1. Neelawwa, widow of Huchanpa and co-widow of Basawannevva, instituted Original Suit No. 34 of 1974 on the file of the Munsiff, Kundgol, for partition and possession of her share. She claimed 1/6th share or in the alternative 1/12th share in the suit properties.
2. The reason is not far to seek Huchanpa left behind him two widows, four sons and a daughter. Therefore, she claimed 1/12th share.
3. The suit was resisted by the defendants. Ultimately, the trial court decreed the suit for 1/84th share. Aggrieved by the said judgment and decree, she went up in appeal before the principal Civil Judge. Hubli, in Regular Appeal No. 93 of 1975. The learned Civil Judge modified the decree and awarded 1/72nd share in favour of the plaintiff. Aggrived by the same, she has come up in the above second appeal before this Court.
4. The learned counsel appearing for the appellants argued that in view of the decision of the Supreme Court of India in the case of Gurupad Khandappa Magdum v. Hirabai Khandappa Magdum : 129ITR440(SC) , the co-widow would be entitled to 1/12th share along with her right of residence in the family house.
5. It is no doubt true that in the aforesaid decision of the Supreme Court of India, it is observed (at p. 1243 of AIR):
'In order to ascertain the share of heirs in the property of a deceased coparcener it is necessary in the very nature of things, and as the very first step, to ascertain the share of the deceased in the coparcener property. For, by doing that alone can one determine the extent of the claimant's share. Explanation 1 to S. 6 resorts to the simple expedient, undoubtedly fictional, that the interest of a Hindu Mitakshara coparcener 'shall be deemed to be' the share in the property that would have been allotted to him if a partition of that property had taken place immediately before his death. What is therefore required to be assumed is that a partition had in fact taken place between the deceased and his coparceners immediately before his death. That assumption, once made, is irrevocable. In other words, the assumption having been made once for the purpose of ascertaining the share of the deceased in the coparcener property, one cannot go back on that assumption and ascertain the share of the heirs without reference to it. The assumption which the statute requires to be made that a partition had in fact taken place must permeate the entire process of ascertainment of the ultimate share of the heirs, through all its stages. To make the assumption at the initial stage for the limited purpose of ascertaining the share of the deceased and then to ignore it for calculating the quantum of the share of the heirs is truly to permit one's imagination to boggle. All the consequences which flow from a real partition have to be logically worked out, which means that the share of the heirs must be ascertained on the basis that they had separated from one another and had received a share in the partition which had taken place during the lifetime of the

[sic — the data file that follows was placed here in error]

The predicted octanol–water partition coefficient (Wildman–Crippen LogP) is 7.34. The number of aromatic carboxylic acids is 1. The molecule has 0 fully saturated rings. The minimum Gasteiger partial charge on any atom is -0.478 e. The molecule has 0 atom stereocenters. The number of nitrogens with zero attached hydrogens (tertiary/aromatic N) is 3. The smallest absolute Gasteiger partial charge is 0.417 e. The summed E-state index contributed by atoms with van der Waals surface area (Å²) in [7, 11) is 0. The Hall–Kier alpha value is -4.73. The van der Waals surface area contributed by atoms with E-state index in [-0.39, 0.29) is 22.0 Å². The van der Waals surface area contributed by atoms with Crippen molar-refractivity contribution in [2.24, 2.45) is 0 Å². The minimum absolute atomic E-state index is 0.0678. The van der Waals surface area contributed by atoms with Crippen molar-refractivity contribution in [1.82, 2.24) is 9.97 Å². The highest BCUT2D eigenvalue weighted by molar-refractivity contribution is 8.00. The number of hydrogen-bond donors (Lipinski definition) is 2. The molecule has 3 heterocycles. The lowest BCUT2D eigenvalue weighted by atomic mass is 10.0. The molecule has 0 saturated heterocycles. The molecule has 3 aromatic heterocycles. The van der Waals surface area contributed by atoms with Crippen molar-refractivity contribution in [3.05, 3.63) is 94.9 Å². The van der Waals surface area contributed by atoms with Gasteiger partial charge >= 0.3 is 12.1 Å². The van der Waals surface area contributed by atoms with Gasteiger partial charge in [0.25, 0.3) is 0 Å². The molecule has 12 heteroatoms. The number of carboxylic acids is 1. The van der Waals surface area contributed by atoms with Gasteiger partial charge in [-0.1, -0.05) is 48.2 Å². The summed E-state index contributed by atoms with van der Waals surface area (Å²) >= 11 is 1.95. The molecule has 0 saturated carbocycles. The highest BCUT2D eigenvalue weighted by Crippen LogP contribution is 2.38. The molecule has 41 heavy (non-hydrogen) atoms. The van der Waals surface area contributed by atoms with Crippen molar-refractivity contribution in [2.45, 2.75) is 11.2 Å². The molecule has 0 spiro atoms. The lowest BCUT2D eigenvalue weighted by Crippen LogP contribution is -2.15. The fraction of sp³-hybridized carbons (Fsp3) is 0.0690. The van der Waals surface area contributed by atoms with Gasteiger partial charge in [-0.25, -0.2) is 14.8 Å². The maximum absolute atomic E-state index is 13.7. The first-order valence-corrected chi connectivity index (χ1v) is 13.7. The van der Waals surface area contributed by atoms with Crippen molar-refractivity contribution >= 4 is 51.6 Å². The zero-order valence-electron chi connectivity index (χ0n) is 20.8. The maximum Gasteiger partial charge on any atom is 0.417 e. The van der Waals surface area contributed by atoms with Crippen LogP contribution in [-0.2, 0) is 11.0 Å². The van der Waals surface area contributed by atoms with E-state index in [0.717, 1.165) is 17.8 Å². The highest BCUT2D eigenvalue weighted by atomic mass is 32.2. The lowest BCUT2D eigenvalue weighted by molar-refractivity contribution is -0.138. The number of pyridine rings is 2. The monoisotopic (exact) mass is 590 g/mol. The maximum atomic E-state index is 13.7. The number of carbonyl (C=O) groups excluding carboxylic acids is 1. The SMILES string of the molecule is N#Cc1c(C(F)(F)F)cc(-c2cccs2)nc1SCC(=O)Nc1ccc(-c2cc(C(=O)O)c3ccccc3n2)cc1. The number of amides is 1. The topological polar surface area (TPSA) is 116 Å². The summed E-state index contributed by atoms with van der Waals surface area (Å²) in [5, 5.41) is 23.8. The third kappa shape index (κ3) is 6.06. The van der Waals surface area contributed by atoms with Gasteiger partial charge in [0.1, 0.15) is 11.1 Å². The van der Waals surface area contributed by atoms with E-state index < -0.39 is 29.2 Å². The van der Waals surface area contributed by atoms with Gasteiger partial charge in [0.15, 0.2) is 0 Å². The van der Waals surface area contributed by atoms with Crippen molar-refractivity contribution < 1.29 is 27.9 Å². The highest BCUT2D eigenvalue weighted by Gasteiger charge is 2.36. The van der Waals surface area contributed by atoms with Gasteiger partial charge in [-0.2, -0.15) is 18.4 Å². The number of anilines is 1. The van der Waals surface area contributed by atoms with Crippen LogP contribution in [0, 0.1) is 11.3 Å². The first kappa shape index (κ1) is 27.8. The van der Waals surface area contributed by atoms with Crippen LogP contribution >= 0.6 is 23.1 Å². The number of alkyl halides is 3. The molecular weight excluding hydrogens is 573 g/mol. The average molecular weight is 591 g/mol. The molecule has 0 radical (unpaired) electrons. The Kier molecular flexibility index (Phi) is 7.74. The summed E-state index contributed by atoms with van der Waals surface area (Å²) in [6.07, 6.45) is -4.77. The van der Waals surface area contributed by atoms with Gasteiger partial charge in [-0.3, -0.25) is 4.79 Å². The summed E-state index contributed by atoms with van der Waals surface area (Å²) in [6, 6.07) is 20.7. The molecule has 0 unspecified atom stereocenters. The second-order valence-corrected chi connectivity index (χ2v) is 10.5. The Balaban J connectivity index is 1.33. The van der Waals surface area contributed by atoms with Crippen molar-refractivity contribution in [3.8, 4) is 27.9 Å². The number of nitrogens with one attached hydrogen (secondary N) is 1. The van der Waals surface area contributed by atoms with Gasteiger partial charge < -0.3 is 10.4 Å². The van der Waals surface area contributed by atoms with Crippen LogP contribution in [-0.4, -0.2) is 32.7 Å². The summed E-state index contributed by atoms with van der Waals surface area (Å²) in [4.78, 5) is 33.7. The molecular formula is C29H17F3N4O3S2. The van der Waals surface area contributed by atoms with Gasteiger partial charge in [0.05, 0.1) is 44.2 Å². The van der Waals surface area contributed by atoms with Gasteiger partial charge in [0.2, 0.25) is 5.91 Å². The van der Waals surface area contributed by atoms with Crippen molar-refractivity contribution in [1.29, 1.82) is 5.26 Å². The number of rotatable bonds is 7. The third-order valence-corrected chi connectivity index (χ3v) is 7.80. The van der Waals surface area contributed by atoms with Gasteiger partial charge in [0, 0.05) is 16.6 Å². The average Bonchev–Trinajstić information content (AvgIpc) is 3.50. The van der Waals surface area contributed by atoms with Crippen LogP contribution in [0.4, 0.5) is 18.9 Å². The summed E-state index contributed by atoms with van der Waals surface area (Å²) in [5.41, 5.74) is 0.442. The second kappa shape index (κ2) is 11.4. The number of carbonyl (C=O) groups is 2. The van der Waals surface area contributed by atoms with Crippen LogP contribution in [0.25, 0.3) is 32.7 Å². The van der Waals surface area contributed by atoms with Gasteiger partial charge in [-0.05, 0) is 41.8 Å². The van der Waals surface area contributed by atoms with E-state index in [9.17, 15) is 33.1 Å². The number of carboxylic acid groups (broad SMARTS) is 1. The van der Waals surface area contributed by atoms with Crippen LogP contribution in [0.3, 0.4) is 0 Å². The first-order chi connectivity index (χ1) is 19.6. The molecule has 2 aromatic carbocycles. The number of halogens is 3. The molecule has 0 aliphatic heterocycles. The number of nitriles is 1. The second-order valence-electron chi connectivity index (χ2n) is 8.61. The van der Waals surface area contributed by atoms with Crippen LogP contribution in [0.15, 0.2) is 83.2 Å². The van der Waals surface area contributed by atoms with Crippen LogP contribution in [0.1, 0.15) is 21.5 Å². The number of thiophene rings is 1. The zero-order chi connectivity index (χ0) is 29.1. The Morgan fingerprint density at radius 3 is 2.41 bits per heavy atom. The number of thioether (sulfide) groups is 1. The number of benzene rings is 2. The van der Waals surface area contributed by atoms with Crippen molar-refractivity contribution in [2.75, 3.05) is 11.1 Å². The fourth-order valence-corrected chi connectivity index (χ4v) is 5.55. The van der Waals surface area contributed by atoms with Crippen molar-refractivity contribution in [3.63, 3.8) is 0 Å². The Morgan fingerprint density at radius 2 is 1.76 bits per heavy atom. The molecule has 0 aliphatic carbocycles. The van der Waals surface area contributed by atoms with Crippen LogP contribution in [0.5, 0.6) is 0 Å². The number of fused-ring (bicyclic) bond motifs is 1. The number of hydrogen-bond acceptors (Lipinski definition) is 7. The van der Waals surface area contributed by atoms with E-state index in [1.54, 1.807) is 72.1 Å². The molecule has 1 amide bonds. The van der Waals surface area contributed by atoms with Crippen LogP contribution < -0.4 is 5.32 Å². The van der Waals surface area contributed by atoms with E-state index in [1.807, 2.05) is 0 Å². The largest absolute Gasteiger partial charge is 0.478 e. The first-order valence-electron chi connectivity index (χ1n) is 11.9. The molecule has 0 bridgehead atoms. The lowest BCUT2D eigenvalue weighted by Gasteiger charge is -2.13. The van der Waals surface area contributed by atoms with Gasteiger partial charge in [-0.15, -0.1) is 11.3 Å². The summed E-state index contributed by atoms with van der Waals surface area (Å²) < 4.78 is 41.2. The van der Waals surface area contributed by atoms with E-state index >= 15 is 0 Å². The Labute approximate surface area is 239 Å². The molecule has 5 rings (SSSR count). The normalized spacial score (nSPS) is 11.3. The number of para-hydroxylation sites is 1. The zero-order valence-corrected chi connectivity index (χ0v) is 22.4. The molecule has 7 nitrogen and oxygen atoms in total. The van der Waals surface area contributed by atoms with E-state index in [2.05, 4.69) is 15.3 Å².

6. That being so, it is obvious that the share of Huchanpa should be first worked out at 1/7th and in that the widows would be entitled to 1/40th share. Again, in the notional partition, they would get 1/7th share. Together, therefore, they get 116th share. The plaintiff is entitled to half, of it, there being two widows. Therefore, she is entitled to 1/12th share and not 1/72nd share as held by the Court below.
7. In view of the aforesaid judgment of the Supreme Court, the earlier decisions of this Court in the case of Padmavati Bai v. Rajappa Gundappa Devakath, (1969) 2 Mys IJ 348 and in the case M. V. Shivaji Rao Kore v. Rukminiyamma, (1972) 2 Mys LJ 374: (AIR 1973 Mys 113) are no longer good law, to the extent they conflict with the ruling rendered by the Supreme Court as cited above.
8. In the result, therefore, the appeal is allowed. It is declared that the plaintiff is entitled to 11,12th share in the suit properties and it is further directed that she is entitled to separate possession of the same. She has also a right of residence in the family house till such time as the brothers bring about a partition, (Vide: S. 23 of the Hindu Succession Act). Draw up the preliminary decree accordingly.
9. Appeal allowed.